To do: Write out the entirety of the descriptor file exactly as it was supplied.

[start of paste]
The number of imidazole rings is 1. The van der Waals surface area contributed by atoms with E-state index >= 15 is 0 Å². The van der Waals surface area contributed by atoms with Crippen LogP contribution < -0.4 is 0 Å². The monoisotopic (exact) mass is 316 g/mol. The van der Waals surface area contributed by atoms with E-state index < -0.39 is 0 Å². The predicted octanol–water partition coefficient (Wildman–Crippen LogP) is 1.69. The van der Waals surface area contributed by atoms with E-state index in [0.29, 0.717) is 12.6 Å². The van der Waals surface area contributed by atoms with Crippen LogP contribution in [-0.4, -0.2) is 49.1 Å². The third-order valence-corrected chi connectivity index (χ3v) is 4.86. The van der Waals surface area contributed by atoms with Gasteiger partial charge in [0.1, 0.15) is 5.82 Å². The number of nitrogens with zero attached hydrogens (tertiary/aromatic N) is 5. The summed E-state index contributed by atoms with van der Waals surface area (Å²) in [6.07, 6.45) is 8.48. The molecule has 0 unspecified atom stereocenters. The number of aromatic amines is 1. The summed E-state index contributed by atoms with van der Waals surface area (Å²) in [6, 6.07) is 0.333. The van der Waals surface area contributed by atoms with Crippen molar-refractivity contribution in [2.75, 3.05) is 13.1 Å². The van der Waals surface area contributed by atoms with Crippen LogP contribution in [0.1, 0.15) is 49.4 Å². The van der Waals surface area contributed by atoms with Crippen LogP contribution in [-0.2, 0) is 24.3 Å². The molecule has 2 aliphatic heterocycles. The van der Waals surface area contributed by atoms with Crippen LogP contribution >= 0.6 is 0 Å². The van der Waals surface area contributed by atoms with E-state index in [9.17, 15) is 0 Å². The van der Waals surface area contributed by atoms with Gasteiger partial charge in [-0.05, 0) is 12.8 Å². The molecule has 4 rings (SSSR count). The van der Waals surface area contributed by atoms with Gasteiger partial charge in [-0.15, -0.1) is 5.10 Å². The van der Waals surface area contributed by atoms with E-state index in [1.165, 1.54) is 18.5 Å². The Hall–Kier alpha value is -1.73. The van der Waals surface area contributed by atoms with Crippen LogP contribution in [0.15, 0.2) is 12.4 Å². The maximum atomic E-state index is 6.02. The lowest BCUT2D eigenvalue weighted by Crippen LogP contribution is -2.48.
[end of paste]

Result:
The number of imidazole rings is 1. The van der Waals surface area contributed by atoms with E-state index >= 15 is 0 Å². The van der Waals surface area contributed by atoms with Crippen LogP contribution < -0.4 is 0 Å². The monoisotopic (exact) mass is 316 g/mol. The van der Waals surface area contributed by atoms with E-state index < -0.39 is 0 Å². The predicted octanol–water partition coefficient (Wildman–Crippen LogP) is 1.69. The van der Waals surface area contributed by atoms with E-state index in [0.29, 0.717) is 12.6 Å². The van der Waals surface area contributed by atoms with Crippen LogP contribution in [-0.4, -0.2) is 49.1 Å². The third-order valence-corrected chi connectivity index (χ3v) is 4.86. The van der Waals surface area contributed by atoms with Gasteiger partial charge in [0.1, 0.15) is 5.82 Å². The number of nitrogens with zero attached hydrogens (tertiary/aromatic N) is 5. The summed E-state index contributed by atoms with van der Waals surface area (Å²) in [6.07, 6.45) is 8.48. The molecule has 0 unspecified atom stereocenters. The number of aromatic amines is 1. The summed E-state index contributed by atoms with van der Waals surface area (Å²) in [6, 6.07) is 0.333. The van der Waals surface area contributed by atoms with Crippen molar-refractivity contribution in [2.75, 3.05) is 13.1 Å². The van der Waals surface area contributed by atoms with Crippen LogP contribution in [0.1, 0.15) is 49.4 Å². The van der Waals surface area contributed by atoms with Crippen LogP contribution in [-0.2, 0) is 24.3 Å². The molecule has 2 aliphatic heterocycles. The van der Waals surface area contributed by atoms with Crippen LogP contribution >= 0.6 is 0 Å². The van der Waals surface area contributed by atoms with E-state index in [9.17, 15) is 0 Å². The van der Waals surface area contributed by atoms with Gasteiger partial charge in [-0.05, 0) is 12.8 Å². The molecule has 4 rings (SSSR count). The van der Waals surface area contributed by atoms with Gasteiger partial charge in [-0.15, -0.1) is 5.10 Å². The van der Waals surface area contributed by atoms with E-state index in [1.165, 1.54) is 18.5 Å². The Hall–Kier alpha value is -1.73. The van der Waals surface area contributed by atoms with Crippen LogP contribution in [0.15, 0.2) is 12.4 Å². The maximum atomic E-state index is 6.02. The lowest BCUT2D eigenvalue weighted by Crippen LogP contribution is -2.48.